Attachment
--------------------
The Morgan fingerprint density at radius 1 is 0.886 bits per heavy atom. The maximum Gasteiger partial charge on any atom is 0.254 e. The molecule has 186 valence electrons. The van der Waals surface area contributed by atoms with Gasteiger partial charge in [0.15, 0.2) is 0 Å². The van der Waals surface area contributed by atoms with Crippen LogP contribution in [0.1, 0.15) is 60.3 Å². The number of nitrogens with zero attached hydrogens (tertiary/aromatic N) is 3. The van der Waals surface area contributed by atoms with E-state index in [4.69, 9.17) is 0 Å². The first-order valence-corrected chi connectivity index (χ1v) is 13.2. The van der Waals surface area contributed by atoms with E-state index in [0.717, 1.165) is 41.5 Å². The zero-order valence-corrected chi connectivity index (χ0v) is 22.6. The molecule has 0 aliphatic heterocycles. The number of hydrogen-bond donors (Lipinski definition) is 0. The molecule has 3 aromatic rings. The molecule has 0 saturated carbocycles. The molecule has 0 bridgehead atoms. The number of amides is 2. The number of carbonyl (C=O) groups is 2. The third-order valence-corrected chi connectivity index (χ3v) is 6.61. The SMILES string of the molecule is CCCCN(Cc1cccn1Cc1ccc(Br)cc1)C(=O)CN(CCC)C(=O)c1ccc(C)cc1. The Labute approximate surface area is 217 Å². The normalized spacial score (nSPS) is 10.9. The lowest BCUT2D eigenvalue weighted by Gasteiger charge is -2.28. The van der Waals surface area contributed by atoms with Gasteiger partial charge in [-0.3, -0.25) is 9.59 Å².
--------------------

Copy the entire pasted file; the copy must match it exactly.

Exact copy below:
The Morgan fingerprint density at radius 1 is 0.886 bits per heavy atom. The maximum Gasteiger partial charge on any atom is 0.254 e. The molecule has 186 valence electrons. The van der Waals surface area contributed by atoms with Gasteiger partial charge in [0.15, 0.2) is 0 Å². The van der Waals surface area contributed by atoms with Crippen LogP contribution in [0.1, 0.15) is 60.3 Å². The number of nitrogens with zero attached hydrogens (tertiary/aromatic N) is 3. The van der Waals surface area contributed by atoms with E-state index in [4.69, 9.17) is 0 Å². The first-order valence-corrected chi connectivity index (χ1v) is 13.2. The van der Waals surface area contributed by atoms with E-state index in [0.717, 1.165) is 41.5 Å². The zero-order valence-corrected chi connectivity index (χ0v) is 22.6. The molecule has 0 aliphatic heterocycles. The number of hydrogen-bond donors (Lipinski definition) is 0. The molecule has 3 aromatic rings. The molecule has 0 saturated carbocycles. The molecule has 0 bridgehead atoms. The number of amides is 2. The number of carbonyl (C=O) groups is 2. The third-order valence-corrected chi connectivity index (χ3v) is 6.61. The SMILES string of the molecule is CCCCN(Cc1cccn1Cc1ccc(Br)cc1)C(=O)CN(CCC)C(=O)c1ccc(C)cc1. The Labute approximate surface area is 217 Å². The normalized spacial score (nSPS) is 10.9. The lowest BCUT2D eigenvalue weighted by Gasteiger charge is -2.28. The van der Waals surface area contributed by atoms with Gasteiger partial charge in [-0.3, -0.25) is 9.59 Å².